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Space to Breathe 2016 Part I
Sunday 18th September 2016 @ 5:40 pm

“I haven’t had such a surreal 9 days in my short life time. Usually when you’re on a peace/resolution program you really are in a safe space to discuss and have the craic with those on the program. On the Space to Breathe program you really are interacting with people, places and ideologies that are currently being intoxicated by conflict. That sense of uncertainty maybe even fear, at times, led to a greater bond with those who participated, it also led to a deeper awareness of what conflict really is”

Space to Breathe Participant 2016.



It has taken me 12 days to sit and write something about the experience of taking students from all around this island to Palestine and Israel.


Even now, what I will share is scant and incomplete – it’s the start of reflections that come from thoughts swirling deep inside my mind and soul, and they raise more questions than answers.


This time last year I told myself I would not organize another student trip to the Middle East. The reason the simple – too much of the stress involved is logistical and financial… These things take a lot of money. I do not like raising money. I have no love of fundraising… In fact I pretty much detest it. It all drains my insides a little.


But then I remember…

I remember lives that are impacted on these initiatives.

I remember holy sites that are visited, that bring a strange mystical comfort.

I remember friendships that have been built. Friendships with people who live under oppression.

I remember other friendships that have been built. Friendships built with those named the oppressors.

And I remember, quite simply, that all of us have small things that we can do to make the world a better place. And while I have the honour of working in the midst of students I am fortunate enough to be able to provide experiences that challenge and grow us all into the people we want to be – who help create the world we want to see.

And so I organized another trip.


I realize it all sounds and little over–dramatic but it is true – people have their lives challenged and changed in these experiences.


I have two abiding picture memories from this last trip.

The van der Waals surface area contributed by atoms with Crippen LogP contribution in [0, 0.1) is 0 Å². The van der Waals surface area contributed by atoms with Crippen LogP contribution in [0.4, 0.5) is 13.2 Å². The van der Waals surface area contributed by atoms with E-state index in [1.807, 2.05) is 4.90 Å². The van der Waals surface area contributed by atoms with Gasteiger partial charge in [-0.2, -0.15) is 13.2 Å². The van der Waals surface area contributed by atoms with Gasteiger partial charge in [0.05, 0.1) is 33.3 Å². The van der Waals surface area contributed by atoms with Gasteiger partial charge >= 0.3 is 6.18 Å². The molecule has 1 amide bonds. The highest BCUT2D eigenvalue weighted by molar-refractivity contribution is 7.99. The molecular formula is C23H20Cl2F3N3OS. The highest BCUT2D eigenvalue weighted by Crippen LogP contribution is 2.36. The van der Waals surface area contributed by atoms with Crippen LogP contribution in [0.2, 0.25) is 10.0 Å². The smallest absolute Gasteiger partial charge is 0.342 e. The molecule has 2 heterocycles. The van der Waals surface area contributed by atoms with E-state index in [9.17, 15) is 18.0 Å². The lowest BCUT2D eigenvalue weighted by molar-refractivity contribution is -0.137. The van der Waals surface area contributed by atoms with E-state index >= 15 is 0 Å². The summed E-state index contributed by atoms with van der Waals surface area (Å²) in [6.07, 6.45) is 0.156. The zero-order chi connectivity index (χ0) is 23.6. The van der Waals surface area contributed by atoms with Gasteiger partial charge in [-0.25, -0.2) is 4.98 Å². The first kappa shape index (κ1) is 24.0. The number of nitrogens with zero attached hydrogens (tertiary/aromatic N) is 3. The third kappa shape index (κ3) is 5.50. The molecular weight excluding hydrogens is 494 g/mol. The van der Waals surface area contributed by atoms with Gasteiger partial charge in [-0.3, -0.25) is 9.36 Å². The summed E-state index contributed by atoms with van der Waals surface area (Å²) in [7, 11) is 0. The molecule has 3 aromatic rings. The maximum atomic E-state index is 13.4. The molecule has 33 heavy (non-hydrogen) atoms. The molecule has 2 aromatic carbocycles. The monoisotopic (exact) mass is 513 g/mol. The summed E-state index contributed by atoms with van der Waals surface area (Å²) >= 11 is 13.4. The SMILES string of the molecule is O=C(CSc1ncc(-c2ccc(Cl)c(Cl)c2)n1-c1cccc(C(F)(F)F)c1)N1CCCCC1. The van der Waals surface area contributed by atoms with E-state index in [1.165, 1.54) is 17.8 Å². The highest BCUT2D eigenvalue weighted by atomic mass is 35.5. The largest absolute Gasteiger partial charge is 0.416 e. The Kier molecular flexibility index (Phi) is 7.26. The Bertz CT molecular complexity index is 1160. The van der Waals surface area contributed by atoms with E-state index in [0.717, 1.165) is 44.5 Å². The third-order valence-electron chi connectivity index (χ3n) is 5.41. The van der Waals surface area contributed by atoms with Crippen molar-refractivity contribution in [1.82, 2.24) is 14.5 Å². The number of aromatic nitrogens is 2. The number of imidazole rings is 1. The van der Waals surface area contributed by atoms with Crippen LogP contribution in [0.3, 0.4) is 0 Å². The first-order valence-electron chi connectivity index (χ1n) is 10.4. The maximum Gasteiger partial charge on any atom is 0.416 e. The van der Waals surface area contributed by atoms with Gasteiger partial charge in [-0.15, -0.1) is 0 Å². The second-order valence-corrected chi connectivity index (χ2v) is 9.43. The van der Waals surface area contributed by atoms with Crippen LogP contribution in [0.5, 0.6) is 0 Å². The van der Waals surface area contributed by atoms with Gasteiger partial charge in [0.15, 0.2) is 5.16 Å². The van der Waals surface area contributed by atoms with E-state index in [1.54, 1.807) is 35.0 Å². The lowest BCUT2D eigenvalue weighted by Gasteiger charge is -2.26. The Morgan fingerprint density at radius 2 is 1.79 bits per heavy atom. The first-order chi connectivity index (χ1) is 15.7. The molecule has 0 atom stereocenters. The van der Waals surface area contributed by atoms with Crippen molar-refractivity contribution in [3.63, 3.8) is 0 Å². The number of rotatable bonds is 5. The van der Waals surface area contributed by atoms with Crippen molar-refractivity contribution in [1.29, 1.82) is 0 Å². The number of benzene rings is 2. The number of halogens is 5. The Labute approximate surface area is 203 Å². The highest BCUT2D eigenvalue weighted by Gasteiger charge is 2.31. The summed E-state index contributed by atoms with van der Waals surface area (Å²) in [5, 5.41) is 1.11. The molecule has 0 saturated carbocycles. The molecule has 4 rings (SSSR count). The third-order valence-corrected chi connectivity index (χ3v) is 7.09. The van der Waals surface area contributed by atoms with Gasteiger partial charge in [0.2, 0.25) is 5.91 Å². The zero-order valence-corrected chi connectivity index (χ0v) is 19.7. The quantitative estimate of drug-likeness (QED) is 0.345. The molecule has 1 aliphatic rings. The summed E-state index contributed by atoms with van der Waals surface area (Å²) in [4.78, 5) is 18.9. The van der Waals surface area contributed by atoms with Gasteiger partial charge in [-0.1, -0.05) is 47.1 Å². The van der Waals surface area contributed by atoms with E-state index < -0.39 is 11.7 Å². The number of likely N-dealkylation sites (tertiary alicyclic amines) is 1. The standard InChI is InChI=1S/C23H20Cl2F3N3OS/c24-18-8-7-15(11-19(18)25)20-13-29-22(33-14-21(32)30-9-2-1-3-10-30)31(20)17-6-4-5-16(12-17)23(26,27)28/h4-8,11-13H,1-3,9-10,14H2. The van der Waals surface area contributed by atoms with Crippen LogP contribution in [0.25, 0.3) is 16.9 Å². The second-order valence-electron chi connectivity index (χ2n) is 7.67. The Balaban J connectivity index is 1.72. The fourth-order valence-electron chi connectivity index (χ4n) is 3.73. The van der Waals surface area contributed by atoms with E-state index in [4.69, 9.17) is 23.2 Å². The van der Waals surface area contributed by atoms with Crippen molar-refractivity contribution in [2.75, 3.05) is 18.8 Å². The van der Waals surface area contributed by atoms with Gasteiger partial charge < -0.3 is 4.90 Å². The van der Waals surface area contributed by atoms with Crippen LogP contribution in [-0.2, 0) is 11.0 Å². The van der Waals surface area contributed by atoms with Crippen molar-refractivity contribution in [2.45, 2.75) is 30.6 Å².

Thirteen of us traveled. We spent four days in the West Bank – meeting with and having conversation with Palestinian young people. We saw holy sites, we saw their lives and lived in their world for a short time. We then traveled to Israel for three days, meeting Israeli young people and having conversation and dialogue with families, religious leaders, and educationalists – while enjoying the beautiful countryside of Upper Galilee.


Picture one is a memory of a Northern Irish Protestant girl walking up the steps into the Ibrahimi Mosque in Hebron (over a site where the bones of the Patriarchs are said to be laid). While walking up the steps we tread alongside stones at the base of the wall which have been there for 2000 years – Herodian blocks of stone. She turns to me as we walk up the steps and with a smile on her face says, “Jools, until yesterday I had not been in a catholic church, and today you taking me into a mosque … ???”

That day and every day she opened herself to the experience of meeting with the other. She dialogued with people who live on her island who think very definitely about life, politics, economics, geography and religion. And she opened herself to what the spirit of God might say in that new place. I think she came back a different person.


The second picture that stays with me is from our last full day, when we visited Jerusalem and came back to Bethlehem to spend the night before flying home.

While there, we visited the separation wall – a 12m high cement barrier between Palestine and Israel. As we walked along the base of the wall one of our team, currently living in Belfast, was just ahead of me. She walked slowly, looking at the wall, and placed her hand on every segment of it.

She was praying the wall down.

It is not a surprising action. After all, she has spent days meeting people who live on both sides of the wall. She has made friends with people – on both sides of the wall …

All she desires to do, is see the pain and separation end. And so she places her hand on the wall and she prays for it to come down.

It was a moment of beauty, honesty and truth, and I was honoured to witness it.

Of course prayer is not all she can do. She is now helping to organize the second stage of the initiative – the arrival of the Palestinians and Israelis we met, to Dublin in November. While we were in the holy land it was impossible for us to meet with Palestinians and Israelis at the same time… but that does not mean we cannot do it. It means we make it happen in Dublin instead. 

Yes, it is logistically and financially sleep depriving. But it’s worth it.

God help us.



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